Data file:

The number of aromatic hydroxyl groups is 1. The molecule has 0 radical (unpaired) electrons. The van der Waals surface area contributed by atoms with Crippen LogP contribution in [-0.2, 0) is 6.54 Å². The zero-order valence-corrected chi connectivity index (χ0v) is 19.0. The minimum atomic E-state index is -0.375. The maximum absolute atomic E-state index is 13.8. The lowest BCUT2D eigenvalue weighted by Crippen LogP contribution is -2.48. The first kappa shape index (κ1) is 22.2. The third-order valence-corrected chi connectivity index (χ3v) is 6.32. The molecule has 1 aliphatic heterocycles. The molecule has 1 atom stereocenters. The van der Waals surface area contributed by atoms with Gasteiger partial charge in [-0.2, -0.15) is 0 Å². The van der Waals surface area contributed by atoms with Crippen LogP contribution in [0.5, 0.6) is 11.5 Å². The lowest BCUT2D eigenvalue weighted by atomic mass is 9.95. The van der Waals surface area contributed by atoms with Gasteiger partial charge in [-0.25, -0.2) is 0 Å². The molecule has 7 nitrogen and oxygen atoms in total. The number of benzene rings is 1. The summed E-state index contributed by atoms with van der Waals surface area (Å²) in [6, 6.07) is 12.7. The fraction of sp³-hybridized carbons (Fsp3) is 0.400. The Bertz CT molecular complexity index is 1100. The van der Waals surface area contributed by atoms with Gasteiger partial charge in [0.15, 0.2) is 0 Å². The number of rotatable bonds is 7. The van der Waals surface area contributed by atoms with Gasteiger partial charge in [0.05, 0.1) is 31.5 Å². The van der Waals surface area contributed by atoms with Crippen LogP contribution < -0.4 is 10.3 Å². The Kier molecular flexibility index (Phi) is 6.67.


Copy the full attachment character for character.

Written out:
The number of aromatic hydroxyl groups is 1. The molecule has 0 radical (unpaired) electrons. The van der Waals surface area contributed by atoms with Crippen LogP contribution in [-0.2, 0) is 6.54 Å². The zero-order valence-corrected chi connectivity index (χ0v) is 19.0. The minimum atomic E-state index is -0.375. The maximum absolute atomic E-state index is 13.8. The lowest BCUT2D eigenvalue weighted by Crippen LogP contribution is -2.48. The first kappa shape index (κ1) is 22.2. The third-order valence-corrected chi connectivity index (χ3v) is 6.32. The molecule has 1 aliphatic heterocycles. The molecule has 1 atom stereocenters. The van der Waals surface area contributed by atoms with Gasteiger partial charge in [-0.2, -0.15) is 0 Å². The van der Waals surface area contributed by atoms with Crippen LogP contribution in [0.5, 0.6) is 11.5 Å². The lowest BCUT2D eigenvalue weighted by atomic mass is 9.95. The van der Waals surface area contributed by atoms with Gasteiger partial charge in [-0.25, -0.2) is 0 Å². The molecule has 7 nitrogen and oxygen atoms in total. The number of benzene rings is 1. The summed E-state index contributed by atoms with van der Waals surface area (Å²) in [6, 6.07) is 12.7. The fraction of sp³-hybridized carbons (Fsp3) is 0.400. The Bertz CT molecular complexity index is 1100. The van der Waals surface area contributed by atoms with Gasteiger partial charge in [0.15, 0.2) is 0 Å². The number of rotatable bonds is 7. The van der Waals surface area contributed by atoms with Gasteiger partial charge in [0.05, 0.1) is 31.5 Å². The van der Waals surface area contributed by atoms with Crippen LogP contribution < -0.4 is 10.3 Å². The Kier molecular flexibility index (Phi) is 6.67.